The dental implant and prosthetic market within the U.S. is projected to reach at least $6.4 billion by 2018. With over 3 million Americans already having dental implants installed and another 500,000 Americans getting dental implants each year, it is safe to say that dental implants are quickly becoming the number one recommended solution for those who are missing a tooth. The installation of dental implants comes with some risks. In particular, this article will take a look at the disease known as peri implant mucositis.
Peri Implant Mucositis Defined
Peri implant mucositis is defined as inflammation in the soft tissues that surround dental implants. The inflammation is not associated or accompanied with any signs of loss of supporting bone, and the condition is somewhat similar to gingivitis. Peri implant mucositis is caused by bacterial accumulation at the base of the implant — right below the gum line. As bacterial concentration increases, the bacteria colonies will be more likely to irritate the gum tissues, and will cause inflammation. If the condition is not treated, the tissues in the surrounding area will eventually become permanently damaged, and the underlying bone structure may begin to deteriorate.
Peri implant mucositis is thought to be the precursor for peri implantitis. Generally speaking, most dentists claim that the effects of peri implant mucositis can be reversed if the condition is caught and treated early on. If the situation worsens and the condition progresses to peri implantitis, the underlying, supporting bone will begin to deteriorate. At this point in time, the only treatment option left is surgery. The worst-case scenario will be progressive bone loss accompanied with dental implant failure.
Signs to Look For
After getting dental implants installed, you want to make sure that you keep your appointments with your dental surgeon in order to ensure that the dental implants are settling perfectly. You and your surgeon should look for the following signs of peri implant mucositis:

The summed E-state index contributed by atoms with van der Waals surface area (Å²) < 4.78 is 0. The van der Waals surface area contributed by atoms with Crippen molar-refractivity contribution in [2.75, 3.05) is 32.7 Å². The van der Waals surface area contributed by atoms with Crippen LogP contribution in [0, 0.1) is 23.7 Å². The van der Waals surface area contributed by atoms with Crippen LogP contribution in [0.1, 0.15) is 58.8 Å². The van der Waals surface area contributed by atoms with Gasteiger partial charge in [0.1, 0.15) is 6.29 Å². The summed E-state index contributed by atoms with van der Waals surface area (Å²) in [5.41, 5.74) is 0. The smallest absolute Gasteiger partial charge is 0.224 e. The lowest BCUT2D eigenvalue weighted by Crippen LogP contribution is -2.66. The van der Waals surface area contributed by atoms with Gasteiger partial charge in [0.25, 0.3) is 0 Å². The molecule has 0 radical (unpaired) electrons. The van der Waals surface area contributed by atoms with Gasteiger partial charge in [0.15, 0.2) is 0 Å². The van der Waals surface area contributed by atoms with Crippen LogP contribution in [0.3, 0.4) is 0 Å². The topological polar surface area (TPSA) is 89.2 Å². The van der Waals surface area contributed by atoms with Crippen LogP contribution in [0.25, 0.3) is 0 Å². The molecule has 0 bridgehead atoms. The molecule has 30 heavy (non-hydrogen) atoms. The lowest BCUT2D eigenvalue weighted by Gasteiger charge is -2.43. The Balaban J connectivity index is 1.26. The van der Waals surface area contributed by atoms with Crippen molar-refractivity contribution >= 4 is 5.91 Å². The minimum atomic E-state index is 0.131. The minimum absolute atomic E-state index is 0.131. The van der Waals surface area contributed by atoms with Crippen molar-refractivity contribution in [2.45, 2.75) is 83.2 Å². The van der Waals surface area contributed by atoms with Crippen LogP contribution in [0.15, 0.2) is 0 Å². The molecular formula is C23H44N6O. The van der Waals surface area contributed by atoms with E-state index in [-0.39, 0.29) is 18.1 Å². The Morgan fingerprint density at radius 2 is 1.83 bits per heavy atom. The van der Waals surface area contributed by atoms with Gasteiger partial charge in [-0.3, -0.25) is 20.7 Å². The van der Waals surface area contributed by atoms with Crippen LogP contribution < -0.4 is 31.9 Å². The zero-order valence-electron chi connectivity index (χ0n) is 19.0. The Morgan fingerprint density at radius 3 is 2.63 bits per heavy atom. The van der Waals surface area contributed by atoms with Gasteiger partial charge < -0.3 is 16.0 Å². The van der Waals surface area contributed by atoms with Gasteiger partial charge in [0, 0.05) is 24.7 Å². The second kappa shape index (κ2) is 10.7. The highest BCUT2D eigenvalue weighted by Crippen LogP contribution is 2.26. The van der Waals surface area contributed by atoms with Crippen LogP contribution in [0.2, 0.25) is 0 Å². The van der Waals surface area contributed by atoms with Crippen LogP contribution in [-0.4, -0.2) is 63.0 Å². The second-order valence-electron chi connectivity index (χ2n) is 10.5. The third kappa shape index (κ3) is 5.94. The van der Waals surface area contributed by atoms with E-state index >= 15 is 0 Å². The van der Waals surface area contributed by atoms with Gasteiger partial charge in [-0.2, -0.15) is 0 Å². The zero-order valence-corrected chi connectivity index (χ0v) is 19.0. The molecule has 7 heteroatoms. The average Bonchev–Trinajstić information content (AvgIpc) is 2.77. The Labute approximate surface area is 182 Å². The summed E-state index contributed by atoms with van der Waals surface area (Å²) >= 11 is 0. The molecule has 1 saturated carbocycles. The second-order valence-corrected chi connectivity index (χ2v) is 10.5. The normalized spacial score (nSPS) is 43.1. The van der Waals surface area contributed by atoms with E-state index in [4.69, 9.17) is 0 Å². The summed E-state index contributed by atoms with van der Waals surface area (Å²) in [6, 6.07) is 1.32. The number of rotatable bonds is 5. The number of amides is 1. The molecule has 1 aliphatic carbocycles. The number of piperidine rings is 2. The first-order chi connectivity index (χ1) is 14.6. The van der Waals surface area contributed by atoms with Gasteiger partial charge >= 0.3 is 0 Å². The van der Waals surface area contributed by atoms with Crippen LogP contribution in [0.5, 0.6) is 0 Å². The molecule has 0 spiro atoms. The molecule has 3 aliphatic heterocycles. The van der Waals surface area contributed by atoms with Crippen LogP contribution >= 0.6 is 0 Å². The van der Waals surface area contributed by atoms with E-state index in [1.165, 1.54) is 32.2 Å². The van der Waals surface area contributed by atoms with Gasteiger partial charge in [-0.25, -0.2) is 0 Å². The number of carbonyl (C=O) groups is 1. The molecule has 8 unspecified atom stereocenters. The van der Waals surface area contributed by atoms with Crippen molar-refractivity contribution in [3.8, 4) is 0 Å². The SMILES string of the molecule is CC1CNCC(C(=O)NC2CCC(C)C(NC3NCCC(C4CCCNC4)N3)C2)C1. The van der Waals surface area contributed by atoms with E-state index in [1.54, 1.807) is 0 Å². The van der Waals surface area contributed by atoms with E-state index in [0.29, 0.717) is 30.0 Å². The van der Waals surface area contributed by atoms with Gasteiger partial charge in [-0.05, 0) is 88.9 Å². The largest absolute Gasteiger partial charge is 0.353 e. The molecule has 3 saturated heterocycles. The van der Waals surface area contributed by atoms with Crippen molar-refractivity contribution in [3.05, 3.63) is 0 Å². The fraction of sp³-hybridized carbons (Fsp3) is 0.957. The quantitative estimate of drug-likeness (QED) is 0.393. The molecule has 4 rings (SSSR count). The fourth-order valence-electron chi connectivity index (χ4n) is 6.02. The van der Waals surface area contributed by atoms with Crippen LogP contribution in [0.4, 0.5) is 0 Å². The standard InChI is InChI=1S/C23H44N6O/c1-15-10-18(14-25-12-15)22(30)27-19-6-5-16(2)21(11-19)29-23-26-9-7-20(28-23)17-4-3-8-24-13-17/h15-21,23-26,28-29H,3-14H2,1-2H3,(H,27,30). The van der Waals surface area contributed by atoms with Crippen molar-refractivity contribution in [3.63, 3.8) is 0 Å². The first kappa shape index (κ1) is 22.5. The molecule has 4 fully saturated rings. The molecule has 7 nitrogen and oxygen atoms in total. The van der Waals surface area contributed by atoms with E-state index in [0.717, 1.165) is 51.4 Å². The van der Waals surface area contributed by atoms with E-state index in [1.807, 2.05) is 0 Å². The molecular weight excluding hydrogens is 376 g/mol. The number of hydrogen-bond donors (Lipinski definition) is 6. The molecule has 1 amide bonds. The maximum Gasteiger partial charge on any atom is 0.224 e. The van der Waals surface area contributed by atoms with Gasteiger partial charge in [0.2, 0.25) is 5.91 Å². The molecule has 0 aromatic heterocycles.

- red or tender gums that surround the area where the dental implants were installed.
- excessive bleeding when brushing, especially in the areas that surround the dental implants.
- bleeding on probing or suppuration.
Peri implant mucositis is better defined as dental implants with a probing depth of over 4 mm, and bleeding upon probing. This phenomenon has been witnessed in approximately 48% of dental implant cases. In short, it is not a rare occurrence.
Preventing and Treating Peri Implant Mucositis
The etiology behind peri implant mucositis is still not very well understood; however, studies have shown that peri implant mucositis is more likely to occur with patients who have a habit of smoking and with patients who do not have a habit of maintaining excellent dental health. From this, dentists have concluded that by avoiding smoking and by brushing and flossing your teeth regularly, you will be able to avoid peri implant mucositis.
Several studies have also been conducted to determine which treatment options are most effective. While some dentists recommend glycine powder air polishing or the administration of azithromycin, studies have shown that these treatment methods are not effective. The most effective treatment is the use of toothpaste containing 0.3% triclosan.
Although dental implants are an effective permanent solution, there are some risks and complications that you need to be wary of. Although peri implant mucositis is quite common, you can reduce your chances of being affected by this condition if you take the time to brush, floss and maintain your dental condition regularly. Make sure that you make all of your dental appointments for checkups to make sure that the dental implants are settling well and there are no signs of complications.